BLUEPRINT by Charlotte Kerner


Age Range: 12 - 14
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Siri is the daughter/twin of Iris and one of the first cloned beings in this seamless translation of German author Kerner’s exploration of the psychological reality for cloned humans. A famous pianist and composer, Iris discovers she has Multiple Sclerosis and decides that a child/clone will ensure her immortality. She talks a geneticist into creating the first human clone by implanting her with her own cloned cell. As time goes by, the pregnancy, childhood, and adolescence of Siri are described almost solely focused on the emotional impact of the impossible closeness and the antagonism of the blended egos. Games of “Iyou” and “YouI” become increasingly painful as the child separates from the parent, whose monstrous egotism continues to expect an alternative self for her own use. There is much musing from Siri, who recounts her life in beautifully cadenced and expressive prose. Upon Iris’s death there is a miraculous transformation in Siri’s life that seems pulled out of thin air and not from Siri’s psyche. Until that epilogue the story maintains a steady, wearying descent into frustration and despair at never being loved for who you are, never quite knowing what is your own doing and what is compelled by your genetic code. It is never clear how much of her pain is the result of cloning and how much the result of Iris’s ego. Observers of this “monster,” as she is called by her grandmother, may debate the ethical questions, ponder the personal dilemmas, and imagine alternative responses, but they will not question the premise. Disturbing and unsettling, this is less a translation of a particular culture than a human face on a question that is intriguing worldwide. (Fiction. 12-14)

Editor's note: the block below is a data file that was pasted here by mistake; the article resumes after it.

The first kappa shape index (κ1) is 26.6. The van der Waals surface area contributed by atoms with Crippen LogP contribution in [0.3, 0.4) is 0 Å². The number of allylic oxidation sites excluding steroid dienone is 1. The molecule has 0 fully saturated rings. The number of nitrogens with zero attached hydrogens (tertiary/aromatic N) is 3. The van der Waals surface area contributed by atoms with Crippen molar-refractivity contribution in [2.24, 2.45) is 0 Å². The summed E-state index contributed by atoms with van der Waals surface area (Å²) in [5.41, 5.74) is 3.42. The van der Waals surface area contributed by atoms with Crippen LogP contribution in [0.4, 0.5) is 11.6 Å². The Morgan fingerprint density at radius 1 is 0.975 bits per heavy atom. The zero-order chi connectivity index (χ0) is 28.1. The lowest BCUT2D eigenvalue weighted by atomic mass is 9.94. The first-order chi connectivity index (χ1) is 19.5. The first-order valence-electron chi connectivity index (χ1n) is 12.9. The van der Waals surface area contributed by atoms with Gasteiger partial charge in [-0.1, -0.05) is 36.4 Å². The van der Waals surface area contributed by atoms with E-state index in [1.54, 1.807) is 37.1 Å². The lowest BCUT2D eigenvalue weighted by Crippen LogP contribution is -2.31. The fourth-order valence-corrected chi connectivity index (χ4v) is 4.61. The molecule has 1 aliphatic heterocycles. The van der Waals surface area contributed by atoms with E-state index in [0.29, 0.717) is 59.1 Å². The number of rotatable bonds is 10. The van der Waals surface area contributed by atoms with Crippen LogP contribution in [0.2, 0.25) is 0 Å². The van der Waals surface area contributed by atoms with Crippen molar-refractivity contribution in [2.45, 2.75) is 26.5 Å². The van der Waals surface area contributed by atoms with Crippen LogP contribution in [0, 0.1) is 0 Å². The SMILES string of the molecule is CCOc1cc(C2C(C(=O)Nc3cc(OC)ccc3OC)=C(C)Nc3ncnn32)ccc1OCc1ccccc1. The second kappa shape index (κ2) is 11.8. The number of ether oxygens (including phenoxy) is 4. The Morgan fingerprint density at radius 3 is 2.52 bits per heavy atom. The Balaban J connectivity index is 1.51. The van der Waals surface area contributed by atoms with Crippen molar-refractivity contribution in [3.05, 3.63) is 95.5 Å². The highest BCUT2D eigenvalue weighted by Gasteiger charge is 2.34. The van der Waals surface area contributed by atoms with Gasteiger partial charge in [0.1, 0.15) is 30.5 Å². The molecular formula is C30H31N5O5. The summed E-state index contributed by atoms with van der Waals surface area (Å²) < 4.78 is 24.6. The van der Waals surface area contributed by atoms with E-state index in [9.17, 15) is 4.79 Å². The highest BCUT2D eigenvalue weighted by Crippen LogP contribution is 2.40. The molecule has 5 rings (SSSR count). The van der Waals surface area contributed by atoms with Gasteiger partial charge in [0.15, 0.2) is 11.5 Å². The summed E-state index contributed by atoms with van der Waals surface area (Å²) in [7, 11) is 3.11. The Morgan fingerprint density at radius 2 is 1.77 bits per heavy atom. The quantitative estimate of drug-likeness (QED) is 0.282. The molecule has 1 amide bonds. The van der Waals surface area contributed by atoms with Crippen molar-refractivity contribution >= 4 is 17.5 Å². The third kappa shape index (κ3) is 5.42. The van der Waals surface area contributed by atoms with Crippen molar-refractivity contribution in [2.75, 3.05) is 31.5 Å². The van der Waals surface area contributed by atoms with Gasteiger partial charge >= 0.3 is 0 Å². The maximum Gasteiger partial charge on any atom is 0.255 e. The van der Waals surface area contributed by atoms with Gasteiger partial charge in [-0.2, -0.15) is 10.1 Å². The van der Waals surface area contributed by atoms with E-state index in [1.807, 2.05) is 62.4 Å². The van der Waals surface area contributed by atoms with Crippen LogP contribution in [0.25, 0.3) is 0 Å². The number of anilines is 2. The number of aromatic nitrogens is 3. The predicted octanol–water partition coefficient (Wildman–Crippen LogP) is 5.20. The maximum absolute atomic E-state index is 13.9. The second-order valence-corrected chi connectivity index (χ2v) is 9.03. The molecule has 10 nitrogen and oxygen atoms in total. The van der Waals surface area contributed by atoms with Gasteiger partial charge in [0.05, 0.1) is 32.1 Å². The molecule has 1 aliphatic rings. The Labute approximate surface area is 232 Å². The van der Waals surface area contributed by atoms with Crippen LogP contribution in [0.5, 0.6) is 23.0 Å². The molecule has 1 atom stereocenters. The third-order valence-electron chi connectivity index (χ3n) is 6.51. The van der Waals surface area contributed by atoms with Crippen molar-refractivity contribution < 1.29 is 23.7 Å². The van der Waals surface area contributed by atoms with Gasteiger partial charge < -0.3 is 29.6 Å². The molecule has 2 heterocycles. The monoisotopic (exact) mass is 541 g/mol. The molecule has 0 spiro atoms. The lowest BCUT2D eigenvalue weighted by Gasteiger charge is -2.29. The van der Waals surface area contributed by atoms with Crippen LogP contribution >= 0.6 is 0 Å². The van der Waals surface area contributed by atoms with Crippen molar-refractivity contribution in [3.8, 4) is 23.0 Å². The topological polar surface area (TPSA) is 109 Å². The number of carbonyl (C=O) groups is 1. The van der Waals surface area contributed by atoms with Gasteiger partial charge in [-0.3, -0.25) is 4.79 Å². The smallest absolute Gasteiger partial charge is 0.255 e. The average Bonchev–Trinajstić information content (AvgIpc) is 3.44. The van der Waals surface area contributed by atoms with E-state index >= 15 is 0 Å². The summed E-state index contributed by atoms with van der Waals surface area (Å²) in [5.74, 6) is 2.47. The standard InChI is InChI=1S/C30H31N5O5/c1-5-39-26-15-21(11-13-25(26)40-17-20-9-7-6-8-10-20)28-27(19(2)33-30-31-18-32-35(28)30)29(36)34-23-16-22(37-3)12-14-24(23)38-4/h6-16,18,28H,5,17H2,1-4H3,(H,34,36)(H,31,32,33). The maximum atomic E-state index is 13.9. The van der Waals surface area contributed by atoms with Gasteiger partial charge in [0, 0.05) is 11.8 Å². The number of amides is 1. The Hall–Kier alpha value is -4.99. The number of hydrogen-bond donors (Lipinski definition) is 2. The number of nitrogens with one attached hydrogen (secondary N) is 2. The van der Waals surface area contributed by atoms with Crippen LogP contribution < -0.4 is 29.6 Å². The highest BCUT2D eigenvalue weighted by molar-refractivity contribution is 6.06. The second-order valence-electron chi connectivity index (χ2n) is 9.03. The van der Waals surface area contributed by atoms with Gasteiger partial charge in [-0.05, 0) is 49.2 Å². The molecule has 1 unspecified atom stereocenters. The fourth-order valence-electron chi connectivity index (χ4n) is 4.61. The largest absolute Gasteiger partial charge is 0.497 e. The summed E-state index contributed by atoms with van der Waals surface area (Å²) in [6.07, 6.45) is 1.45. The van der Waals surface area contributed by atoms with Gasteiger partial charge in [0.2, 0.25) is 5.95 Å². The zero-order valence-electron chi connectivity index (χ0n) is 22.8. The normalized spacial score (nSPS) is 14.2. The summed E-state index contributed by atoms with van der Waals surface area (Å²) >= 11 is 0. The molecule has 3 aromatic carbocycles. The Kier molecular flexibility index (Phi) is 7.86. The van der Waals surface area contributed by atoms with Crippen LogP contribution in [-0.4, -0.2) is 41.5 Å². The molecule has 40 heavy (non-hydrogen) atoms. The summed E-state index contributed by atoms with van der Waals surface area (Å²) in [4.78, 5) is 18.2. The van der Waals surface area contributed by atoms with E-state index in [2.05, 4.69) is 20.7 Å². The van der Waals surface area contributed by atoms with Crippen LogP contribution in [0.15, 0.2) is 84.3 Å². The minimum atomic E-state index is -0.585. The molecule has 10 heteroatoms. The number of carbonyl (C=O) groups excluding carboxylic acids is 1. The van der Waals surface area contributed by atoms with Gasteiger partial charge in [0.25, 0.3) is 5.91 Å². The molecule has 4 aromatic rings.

Pub Date: Oct. 17th, 2000
ISBN: 0-8225-0080-9
Page count: 192pp
Publisher: Lerner
Review Posted Online:
Kirkus Reviews Issue: Oct. 15th, 2000


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